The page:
Expanded risk management requirements for responsible entities

  • ASIC’s regulatory guide 259 is broadly divided into two parts — its 'expectations' for responsible entities in relation to systems and processes; and non-mandatory good practice guidance.
  • ASIC will take a ‘facilitative approach’ to any breaches of the guidance in the first 12 months if the responsible entity can show that it is taking steps to bring its risk management systems into compliance with the guidance.
  • When developing risk management systems, ASIC has added some emphasis to the notion that sound corporate governance and management oversight are essential parts of any effective risk management system.

Risk management

The purpose of this article is to provide an overview of ASIC’s new Regulatory Guide 259 (issued March 2017) (RG 259), and identify key action items for responsible entities with a view to addressing ASIC’s expectations.

By way of background, responsible entities have a statutory obligation to 'have adequate risk management systems'. ASIC’s detailed survey in 2015 of 118 responsible entities about their risk management systems has informed ASIC’s approach to administering this broad obligation. Further drivers for this new 'tailored guidance' include the increase in the amount of assets under management, the growth in the number of schemes, the diversification in size and complexity of schemes and the high number of collapses of responsible entities.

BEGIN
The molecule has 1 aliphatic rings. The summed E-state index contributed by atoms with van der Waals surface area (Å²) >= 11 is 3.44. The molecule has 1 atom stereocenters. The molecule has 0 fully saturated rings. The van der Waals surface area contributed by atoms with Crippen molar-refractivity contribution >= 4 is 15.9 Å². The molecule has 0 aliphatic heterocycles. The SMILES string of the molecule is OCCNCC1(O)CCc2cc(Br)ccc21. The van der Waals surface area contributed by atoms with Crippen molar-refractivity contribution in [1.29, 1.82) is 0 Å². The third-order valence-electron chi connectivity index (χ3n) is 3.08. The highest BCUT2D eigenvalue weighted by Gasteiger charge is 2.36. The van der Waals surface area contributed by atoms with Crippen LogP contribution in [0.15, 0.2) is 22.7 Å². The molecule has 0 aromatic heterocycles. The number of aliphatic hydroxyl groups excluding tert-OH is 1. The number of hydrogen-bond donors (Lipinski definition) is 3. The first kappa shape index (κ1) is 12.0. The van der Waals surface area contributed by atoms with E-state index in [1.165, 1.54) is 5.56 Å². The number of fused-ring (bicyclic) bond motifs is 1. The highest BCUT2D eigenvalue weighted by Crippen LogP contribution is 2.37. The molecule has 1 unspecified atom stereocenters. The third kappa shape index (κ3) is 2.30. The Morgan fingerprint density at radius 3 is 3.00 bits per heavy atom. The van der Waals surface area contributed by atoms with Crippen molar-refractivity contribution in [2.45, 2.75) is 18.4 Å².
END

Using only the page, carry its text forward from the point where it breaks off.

'Expectations' and 'good practice guidance'

ASIC’s regulatory guide is broadly divided into two parts.

First, ASIC sets out in detail its 'expectations' for responsible entities in relation to: 

  • overarching risk management systems required to be put in place
  • processes for identifying and assessing risks
  • processes for managing risks.

Secondly, the regulatory guide sets out what ASIC describes as additional 'good practice guidance'. ASIC provides that the guidance is 'not mandatory', and is intended to help improve risk management systems to operate at a level above the statutory threshold.

This article is exclusive to Governance Institute members and subscribers.

To read the full article…

or Become a member